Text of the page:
Please don’t. Please just turn off your screen. Please. You’ll thank me.
You’re still here? Then you have no one to blame but yourself. Very well.
I was born in the year of our lord 831, or so the brothers told me. There were lots of children left at the doors to the monastery in those days, their parents too poor or their mother unwed, and I was one of them. Do not think me pitiable, the abbot was a good man and we were well cared for. I had a joyous childhood, and an education, and that’s more than can be said for most born in such inauspicious circumstances.
In 851 the men came. They were tall, and broad, and bearded, and they spoke with an accent I did not know. I had not taken my vows despite reaching my twentieth year, and the abbot charged me with the safety of the children. I had to swim as the monastery burned, and the strange men laughed and butchered the brothers.
Are you still reading? Is there something wrong? Do you hate yourself?
I had assumed they were men from the east, part of the vast army of pagans who had landed on our shores. Men who worshiped ravens and hated Christ. But I was wrong. I stole into the woods and spied on them from the trees as they dragged Abbot Winson into their camp. I saw as they beat him, that gentle man, and I saw them paint their faces with ash and woad and cheer. As he withered I felt a chill, despite the warmth of the night.
Then their witch man came, their chanting priest in robes of shadow and bone. I froze, gripping the tree branch tight, feeling the rugged bark, listening to his song, and slipped.
For a while there was darkness. Not sleep, you understand, but a pitch black oblivion, a kind of essence of nothingness. My mind was in that emptiness, but my body had gone I know not where. I wish I knew how long I was stuck in the dark but it was impossible to tell, even time itself seemed to be empty of meaning. I felt the rising panic begin to rush through me, and then I heard the song again.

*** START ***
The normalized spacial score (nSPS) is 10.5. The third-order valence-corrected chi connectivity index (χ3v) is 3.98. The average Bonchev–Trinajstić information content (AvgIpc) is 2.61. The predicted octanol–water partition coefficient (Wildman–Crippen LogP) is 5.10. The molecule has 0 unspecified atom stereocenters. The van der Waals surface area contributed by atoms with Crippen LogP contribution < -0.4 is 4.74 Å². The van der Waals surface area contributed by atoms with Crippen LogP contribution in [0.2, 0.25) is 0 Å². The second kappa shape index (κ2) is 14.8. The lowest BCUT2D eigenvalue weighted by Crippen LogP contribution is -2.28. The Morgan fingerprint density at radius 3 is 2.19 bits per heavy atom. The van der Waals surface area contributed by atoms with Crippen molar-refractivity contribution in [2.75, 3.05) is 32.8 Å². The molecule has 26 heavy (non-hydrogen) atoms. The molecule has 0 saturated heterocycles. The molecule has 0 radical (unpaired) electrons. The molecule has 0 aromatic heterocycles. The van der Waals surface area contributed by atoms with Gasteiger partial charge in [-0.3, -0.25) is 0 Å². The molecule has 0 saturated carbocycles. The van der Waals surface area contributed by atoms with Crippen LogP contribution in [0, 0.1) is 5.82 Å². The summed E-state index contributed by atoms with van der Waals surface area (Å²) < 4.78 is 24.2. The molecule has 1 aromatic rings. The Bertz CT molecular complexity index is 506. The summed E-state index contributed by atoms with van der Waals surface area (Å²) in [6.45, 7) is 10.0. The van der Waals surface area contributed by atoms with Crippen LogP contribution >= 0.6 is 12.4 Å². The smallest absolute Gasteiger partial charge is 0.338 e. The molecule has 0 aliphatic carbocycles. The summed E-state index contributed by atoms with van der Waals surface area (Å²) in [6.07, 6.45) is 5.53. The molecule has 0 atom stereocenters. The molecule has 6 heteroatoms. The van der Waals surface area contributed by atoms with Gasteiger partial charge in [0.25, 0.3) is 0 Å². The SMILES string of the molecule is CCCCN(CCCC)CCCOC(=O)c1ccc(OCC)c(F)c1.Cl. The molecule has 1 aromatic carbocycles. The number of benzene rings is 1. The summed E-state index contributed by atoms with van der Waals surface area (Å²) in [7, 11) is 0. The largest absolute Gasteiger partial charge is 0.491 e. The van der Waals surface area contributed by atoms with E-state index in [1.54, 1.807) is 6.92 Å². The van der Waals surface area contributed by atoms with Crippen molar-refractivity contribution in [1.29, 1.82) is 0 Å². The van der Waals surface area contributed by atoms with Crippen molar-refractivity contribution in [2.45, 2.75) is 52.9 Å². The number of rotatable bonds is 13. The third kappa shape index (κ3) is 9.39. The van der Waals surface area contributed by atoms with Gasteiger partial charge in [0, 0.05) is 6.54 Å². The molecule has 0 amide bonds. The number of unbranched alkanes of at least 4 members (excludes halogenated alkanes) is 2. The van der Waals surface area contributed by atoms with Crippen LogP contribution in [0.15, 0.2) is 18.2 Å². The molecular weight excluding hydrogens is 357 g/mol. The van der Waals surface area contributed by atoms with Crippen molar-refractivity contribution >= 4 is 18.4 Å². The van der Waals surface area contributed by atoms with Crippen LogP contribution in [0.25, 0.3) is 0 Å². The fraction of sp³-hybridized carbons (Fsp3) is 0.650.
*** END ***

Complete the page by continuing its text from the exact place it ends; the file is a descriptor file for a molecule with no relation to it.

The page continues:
I did not like what I heard then, the words were distant and indistinct and sounded full of fury and spite, but it was something, so I willed myself toward that distant point and…
Are you sure you should read on? It only gets worse from here.
An unfamiliar pair of eyes opened and through them I saw the witch man. Muscles bunched in legs, blood flowed, breath drew, all in a body over which I had no control. My mind was in someone else, someone full of strange memories and rage. He went to the forest to empty his bladder and I struck, tearing at his thoughts and his memories until there was nothing left in that hollow shell but a tiny fraction of his screaming essence and me.
I eloped with his body. Straight into the horsemen of the King. They rode me down as I stood.
Even then I was kept from true death. I heard the song again in the emptiness, but when I found my way back to the light the body I wore was a girl sitting by a hearth. She was an innocent, and I could not bear to rend her thoughts. I stayed in her, my memories and mind melding with hers as the years passed. I grew old, married, felt the joy of raising children and taught them my song even as the savage’s last dregs begged for relief within me. I almost forgot, almost, that I was anything other than her.
You are persistent, aren’t you? Nothing will dissuade you. I like persistence.
My deathbed was an unpleasant place, and my death was painful then. They are all painful. But I found myself in the emptiness once more, no longer quite the orphan boy raised by monks, or the peasant girl, or the woad painted savage. I was angry. Furious. Back into the emptiness.